Parainfluenza virus 5 (PIV5 or SV5) infects several mammalian species but is restricted from efficient replication in mice. In humans, PIV5 evades IFN signaling by targeting STAT1 for proteasomal degradation in a STAT2-dependent reaction. In contrast, cell culture experiments have demonstrated that the divergent murine STAT2 protein fails to support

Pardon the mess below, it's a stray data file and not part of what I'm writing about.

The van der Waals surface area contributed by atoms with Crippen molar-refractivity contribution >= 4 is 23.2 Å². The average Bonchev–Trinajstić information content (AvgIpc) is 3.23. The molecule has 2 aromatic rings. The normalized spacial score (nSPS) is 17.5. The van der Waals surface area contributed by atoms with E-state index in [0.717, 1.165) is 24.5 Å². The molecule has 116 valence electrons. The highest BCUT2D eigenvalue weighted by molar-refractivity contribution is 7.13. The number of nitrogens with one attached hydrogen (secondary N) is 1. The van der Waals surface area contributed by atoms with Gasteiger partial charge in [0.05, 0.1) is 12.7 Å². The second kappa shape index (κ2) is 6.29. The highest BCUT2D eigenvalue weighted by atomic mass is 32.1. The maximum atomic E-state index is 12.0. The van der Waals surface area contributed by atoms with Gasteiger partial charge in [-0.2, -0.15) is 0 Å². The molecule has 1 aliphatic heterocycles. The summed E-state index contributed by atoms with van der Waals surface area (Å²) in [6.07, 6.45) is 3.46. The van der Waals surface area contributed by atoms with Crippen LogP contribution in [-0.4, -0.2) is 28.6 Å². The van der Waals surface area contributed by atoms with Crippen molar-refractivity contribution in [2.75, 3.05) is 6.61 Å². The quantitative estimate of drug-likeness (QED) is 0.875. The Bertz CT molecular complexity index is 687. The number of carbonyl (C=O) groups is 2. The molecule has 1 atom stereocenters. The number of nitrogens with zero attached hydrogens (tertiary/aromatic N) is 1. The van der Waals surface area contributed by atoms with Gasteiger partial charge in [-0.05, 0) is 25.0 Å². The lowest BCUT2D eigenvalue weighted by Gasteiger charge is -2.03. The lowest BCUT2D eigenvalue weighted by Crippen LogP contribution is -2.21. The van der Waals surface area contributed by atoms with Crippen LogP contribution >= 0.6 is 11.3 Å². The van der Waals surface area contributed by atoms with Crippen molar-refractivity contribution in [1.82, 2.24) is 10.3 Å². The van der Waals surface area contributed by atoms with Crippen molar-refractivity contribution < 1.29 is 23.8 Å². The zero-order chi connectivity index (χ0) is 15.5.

STAT1 targeting. Expression of human STAT2 in mouse cells can overcome the species restriction to enable PIV5-induced STAT1 degradation and subsequent IFN antagonism. Here, we describe a transgenic mouse that ubiquitously expresses human STAT2. PIV5 infection induces STAT1 degradation leading to enhanced virus replication and protein expression in the cells from the transgenic mouse but not from the non-transgenic littermates. Importantly, intranasal inoculation with PIV5 results in increased viral load in the lungs of the transgenic mice compared to wild-type littermates. These transgenic mice provide a small animal model to study the role of innate immune evasion in paramyxovirus pathogenesis.